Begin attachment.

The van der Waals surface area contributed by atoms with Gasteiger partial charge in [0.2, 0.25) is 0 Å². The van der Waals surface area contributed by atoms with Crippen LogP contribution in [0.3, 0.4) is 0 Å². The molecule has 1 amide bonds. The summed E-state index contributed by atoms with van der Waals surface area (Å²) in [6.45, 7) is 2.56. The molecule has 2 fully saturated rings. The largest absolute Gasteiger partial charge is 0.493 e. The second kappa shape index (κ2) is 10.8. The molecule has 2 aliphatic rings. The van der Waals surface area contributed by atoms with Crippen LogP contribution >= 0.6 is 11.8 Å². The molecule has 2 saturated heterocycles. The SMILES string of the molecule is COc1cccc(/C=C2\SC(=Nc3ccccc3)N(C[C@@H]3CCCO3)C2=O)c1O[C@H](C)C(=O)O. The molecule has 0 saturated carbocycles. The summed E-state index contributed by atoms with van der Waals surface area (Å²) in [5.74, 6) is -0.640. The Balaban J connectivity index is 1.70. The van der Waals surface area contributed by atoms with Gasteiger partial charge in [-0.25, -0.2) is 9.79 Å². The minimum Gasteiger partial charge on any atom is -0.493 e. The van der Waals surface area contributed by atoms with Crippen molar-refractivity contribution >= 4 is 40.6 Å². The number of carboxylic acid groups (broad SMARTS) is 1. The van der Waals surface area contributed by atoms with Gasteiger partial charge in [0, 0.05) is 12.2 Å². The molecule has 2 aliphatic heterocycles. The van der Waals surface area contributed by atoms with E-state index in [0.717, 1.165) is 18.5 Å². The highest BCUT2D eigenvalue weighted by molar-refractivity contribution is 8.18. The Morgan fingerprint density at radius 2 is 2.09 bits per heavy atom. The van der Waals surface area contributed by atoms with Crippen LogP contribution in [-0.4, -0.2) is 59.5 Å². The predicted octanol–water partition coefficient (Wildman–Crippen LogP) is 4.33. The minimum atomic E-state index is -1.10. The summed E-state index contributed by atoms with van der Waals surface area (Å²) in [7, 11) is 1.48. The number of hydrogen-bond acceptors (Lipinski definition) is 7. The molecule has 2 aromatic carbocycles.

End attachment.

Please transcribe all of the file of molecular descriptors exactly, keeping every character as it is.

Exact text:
The van der Waals surface area contributed by atoms with Gasteiger partial charge in [0.2, 0.25) is 0 Å². The van der Waals surface area contributed by atoms with Crippen LogP contribution in [0.3, 0.4) is 0 Å². The molecule has 1 amide bonds. The summed E-state index contributed by atoms with van der Waals surface area (Å²) in [6.45, 7) is 2.56. The molecule has 2 fully saturated rings. The largest absolute Gasteiger partial charge is 0.493 e. The second kappa shape index (κ2) is 10.8. The molecule has 2 aliphatic rings. The van der Waals surface area contributed by atoms with Crippen LogP contribution >= 0.6 is 11.8 Å². The molecule has 2 saturated heterocycles. The SMILES string of the molecule is COc1cccc(/C=C2\SC(=Nc3ccccc3)N(C[C@@H]3CCCO3)C2=O)c1O[C@H](C)C(=O)O. The molecule has 0 saturated carbocycles. The summed E-state index contributed by atoms with van der Waals surface area (Å²) in [5.74, 6) is -0.640. The Balaban J connectivity index is 1.70. The van der Waals surface area contributed by atoms with Gasteiger partial charge in [-0.25, -0.2) is 9.79 Å². The minimum Gasteiger partial charge on any atom is -0.493 e. The van der Waals surface area contributed by atoms with Crippen molar-refractivity contribution >= 4 is 40.6 Å². The number of carboxylic acid groups (broad SMARTS) is 1. The van der Waals surface area contributed by atoms with Gasteiger partial charge in [0, 0.05) is 12.2 Å². The molecule has 2 aliphatic heterocycles. The van der Waals surface area contributed by atoms with E-state index in [0.717, 1.165) is 18.5 Å². The highest BCUT2D eigenvalue weighted by molar-refractivity contribution is 8.18. The Morgan fingerprint density at radius 2 is 2.09 bits per heavy atom. The van der Waals surface area contributed by atoms with Crippen LogP contribution in [-0.4, -0.2) is 59.5 Å². The predicted octanol–water partition coefficient (Wildman–Crippen LogP) is 4.33. The minimum atomic E-state index is -1.10. The summed E-state index contributed by atoms with van der Waals surface area (Å²) in [7, 11) is 1.48. The number of hydrogen-bond acceptors (Lipinski definition) is 7. The molecule has 2 aromatic carbocycles.